Junot Diaz’s This Is How You Lose Her (2012) is an eight story collection of machismo, misogynistic narratives centered around Yunior, a seemingly compulsive cheater who is forced to face the consequences of his actions.
Never having read Diaz before, I had no idea what to expect, and after reading epigraph by Sandra Cisneros, I used my knowledge her structure and style from The House on Mango Street (1984) to guide me. What ensued was a rather confusing read.
Unlike some who found Diaz’s use of Spanglish to be the cause of their confusion, the shifting perspective and time in each chapter are what did me in. This Is How You Lose Her is similar to The House on Mango Street in that Diaz also mixes the Spanish and English, doesn’t include quotation marks to clarify speakers in dialogues, has short chapters, and gives insight into the machismo that is familiar in Latino culture. But it is different in that the collection is not fully a cohesive unit and is littered with profanity (which I didn’t mind).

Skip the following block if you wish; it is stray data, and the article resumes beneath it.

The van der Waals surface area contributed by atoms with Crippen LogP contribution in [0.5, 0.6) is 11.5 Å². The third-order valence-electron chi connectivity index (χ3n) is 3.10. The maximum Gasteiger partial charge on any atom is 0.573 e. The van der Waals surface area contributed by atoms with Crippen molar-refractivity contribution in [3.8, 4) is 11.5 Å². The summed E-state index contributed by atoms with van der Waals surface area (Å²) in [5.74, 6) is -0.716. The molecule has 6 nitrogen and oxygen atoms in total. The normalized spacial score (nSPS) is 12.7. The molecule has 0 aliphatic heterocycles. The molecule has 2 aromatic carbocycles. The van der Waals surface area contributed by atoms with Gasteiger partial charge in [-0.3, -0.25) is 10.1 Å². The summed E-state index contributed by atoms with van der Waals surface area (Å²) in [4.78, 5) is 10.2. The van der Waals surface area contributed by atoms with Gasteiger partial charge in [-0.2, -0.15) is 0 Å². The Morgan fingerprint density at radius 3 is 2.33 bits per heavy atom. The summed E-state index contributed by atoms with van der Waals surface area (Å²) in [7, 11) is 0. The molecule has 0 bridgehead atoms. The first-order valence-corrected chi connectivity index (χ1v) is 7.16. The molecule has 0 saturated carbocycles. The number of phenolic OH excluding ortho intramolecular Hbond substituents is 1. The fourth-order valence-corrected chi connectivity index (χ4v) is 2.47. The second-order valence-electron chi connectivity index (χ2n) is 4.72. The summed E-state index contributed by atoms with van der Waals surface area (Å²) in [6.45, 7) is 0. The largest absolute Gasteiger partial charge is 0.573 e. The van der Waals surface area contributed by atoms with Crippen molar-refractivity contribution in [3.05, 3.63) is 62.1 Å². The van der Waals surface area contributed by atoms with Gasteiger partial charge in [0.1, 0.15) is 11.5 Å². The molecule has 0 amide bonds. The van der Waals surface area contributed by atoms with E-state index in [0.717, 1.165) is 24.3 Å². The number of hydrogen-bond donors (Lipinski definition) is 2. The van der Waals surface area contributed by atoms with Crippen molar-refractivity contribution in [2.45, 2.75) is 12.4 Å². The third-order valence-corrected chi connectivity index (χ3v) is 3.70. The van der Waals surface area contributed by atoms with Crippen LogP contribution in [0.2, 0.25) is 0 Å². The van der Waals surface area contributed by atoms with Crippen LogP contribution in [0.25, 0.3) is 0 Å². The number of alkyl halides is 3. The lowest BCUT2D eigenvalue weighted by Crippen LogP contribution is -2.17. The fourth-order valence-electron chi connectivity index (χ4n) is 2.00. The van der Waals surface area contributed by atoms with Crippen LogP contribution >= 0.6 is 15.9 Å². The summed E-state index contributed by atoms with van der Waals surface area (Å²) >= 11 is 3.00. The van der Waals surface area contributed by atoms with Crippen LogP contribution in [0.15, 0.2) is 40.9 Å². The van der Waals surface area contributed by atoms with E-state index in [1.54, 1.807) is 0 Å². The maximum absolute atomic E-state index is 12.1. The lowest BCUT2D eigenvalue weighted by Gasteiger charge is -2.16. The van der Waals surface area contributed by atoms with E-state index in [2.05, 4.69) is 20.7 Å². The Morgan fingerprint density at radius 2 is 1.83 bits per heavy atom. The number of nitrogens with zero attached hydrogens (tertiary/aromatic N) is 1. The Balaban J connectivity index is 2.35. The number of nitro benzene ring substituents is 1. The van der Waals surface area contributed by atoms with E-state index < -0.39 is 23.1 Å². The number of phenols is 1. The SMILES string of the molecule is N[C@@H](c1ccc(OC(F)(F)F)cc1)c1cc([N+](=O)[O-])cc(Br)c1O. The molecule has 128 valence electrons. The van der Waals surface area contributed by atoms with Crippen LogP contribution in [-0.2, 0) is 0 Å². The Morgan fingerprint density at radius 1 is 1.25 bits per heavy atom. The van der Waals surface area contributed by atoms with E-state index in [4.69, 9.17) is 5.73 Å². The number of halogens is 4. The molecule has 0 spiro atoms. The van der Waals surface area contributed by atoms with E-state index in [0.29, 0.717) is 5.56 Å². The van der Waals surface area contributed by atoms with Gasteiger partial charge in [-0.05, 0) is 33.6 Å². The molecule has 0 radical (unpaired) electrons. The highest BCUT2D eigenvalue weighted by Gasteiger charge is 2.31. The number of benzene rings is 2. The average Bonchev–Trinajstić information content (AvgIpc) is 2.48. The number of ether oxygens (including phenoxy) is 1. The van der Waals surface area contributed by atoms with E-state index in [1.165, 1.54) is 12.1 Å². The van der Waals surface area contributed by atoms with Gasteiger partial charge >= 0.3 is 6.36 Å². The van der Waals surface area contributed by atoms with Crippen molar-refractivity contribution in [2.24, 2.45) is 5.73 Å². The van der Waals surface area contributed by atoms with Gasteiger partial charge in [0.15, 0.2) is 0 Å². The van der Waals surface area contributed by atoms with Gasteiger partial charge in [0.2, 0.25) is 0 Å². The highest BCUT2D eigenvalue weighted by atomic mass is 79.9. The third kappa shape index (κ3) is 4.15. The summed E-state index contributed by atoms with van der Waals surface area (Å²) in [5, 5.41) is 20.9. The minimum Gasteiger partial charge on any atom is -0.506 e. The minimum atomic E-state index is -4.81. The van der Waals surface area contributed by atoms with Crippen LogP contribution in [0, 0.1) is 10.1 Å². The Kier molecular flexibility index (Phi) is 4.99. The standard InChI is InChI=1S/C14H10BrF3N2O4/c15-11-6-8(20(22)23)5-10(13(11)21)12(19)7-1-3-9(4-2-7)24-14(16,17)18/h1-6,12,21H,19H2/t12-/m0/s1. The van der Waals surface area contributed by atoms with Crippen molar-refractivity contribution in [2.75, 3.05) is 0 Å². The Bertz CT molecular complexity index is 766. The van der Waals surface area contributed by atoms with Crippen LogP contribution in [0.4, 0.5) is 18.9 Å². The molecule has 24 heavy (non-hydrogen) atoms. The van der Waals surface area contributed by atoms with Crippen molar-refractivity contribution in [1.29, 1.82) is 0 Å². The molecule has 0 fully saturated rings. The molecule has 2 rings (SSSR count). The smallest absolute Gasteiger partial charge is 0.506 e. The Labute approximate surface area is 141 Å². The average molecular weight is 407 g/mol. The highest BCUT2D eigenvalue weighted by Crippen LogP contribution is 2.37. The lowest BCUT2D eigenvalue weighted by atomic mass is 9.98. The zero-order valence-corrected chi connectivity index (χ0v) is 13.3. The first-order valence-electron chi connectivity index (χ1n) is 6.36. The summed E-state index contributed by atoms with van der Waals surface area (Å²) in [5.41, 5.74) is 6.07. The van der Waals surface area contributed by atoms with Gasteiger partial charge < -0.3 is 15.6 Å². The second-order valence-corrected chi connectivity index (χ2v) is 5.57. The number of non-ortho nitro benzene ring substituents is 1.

It wasn’t until I finished the book and did some quick research that I found out why: Some of the stories in the collection had previously been published as stand-alone stories about this Yunior character that Diaz seems to be attached to. As such, the seven stories dealing with Yunior were told from different perspectives (first, second, and third) to the point where I was confused as to whether Yunior was the narrator. One story that had nothing to do with Yunior but still dealt with the themes of love and infidelity is “Otravida, Otravez,” told from the perspective of a woman.
This Is How You Lose Her is a disjointed collection of stories about a character who is hard to root for. Crass in speech with a lot of machismo, Yunior regales us with stories of his many sexual conquests while presenting us with a perspective of Dominican culture that some may find stereotypical and depressing. While I can recognize Junot Diaz as a writer with a distinctive voice and style, this book did not adequately reflect his capabilities. This “novel,” though a quick read at 217 pages, felt like it wasn’t quick enough.
This review and others are also available on my blog.